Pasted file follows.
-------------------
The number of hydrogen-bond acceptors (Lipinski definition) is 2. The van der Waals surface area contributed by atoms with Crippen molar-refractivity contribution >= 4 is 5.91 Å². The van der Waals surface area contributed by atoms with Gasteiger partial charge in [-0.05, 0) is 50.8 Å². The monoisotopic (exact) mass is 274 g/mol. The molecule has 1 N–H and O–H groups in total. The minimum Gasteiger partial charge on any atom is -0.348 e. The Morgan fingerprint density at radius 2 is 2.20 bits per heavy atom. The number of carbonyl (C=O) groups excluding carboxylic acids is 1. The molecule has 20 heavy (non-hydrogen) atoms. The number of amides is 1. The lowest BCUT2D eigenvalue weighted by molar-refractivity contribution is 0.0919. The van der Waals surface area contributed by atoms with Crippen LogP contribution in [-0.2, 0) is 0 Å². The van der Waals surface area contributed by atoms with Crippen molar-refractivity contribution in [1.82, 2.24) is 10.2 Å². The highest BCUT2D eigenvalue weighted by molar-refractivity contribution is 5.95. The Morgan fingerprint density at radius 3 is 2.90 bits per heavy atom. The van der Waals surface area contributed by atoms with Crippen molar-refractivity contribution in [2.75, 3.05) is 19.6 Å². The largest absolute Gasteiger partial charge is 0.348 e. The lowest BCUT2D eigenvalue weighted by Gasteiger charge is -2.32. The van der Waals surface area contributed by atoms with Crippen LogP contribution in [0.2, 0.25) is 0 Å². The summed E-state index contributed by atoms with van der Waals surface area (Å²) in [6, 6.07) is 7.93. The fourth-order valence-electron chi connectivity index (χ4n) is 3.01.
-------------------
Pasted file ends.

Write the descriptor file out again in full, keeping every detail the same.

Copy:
The number of hydrogen-bond acceptors (Lipinski definition) is 2. The van der Waals surface area contributed by atoms with Crippen molar-refractivity contribution >= 4 is 5.91 Å². The van der Waals surface area contributed by atoms with Gasteiger partial charge in [-0.05, 0) is 50.8 Å². The monoisotopic (exact) mass is 274 g/mol. The molecule has 1 N–H and O–H groups in total. The minimum Gasteiger partial charge on any atom is -0.348 e. The Morgan fingerprint density at radius 2 is 2.20 bits per heavy atom. The number of carbonyl (C=O) groups excluding carboxylic acids is 1. The molecule has 20 heavy (non-hydrogen) atoms. The number of amides is 1. The lowest BCUT2D eigenvalue weighted by molar-refractivity contribution is 0.0919. The van der Waals surface area contributed by atoms with Crippen LogP contribution in [-0.2, 0) is 0 Å². The van der Waals surface area contributed by atoms with Crippen molar-refractivity contribution in [1.82, 2.24) is 10.2 Å². The highest BCUT2D eigenvalue weighted by molar-refractivity contribution is 5.95. The Morgan fingerprint density at radius 3 is 2.90 bits per heavy atom. The van der Waals surface area contributed by atoms with Crippen molar-refractivity contribution in [2.75, 3.05) is 19.6 Å². The largest absolute Gasteiger partial charge is 0.348 e. The lowest BCUT2D eigenvalue weighted by Gasteiger charge is -2.32. The van der Waals surface area contributed by atoms with Crippen LogP contribution in [0.2, 0.25) is 0 Å². The summed E-state index contributed by atoms with van der Waals surface area (Å²) in [6, 6.07) is 7.93. The fourth-order valence-electron chi connectivity index (χ4n) is 3.01.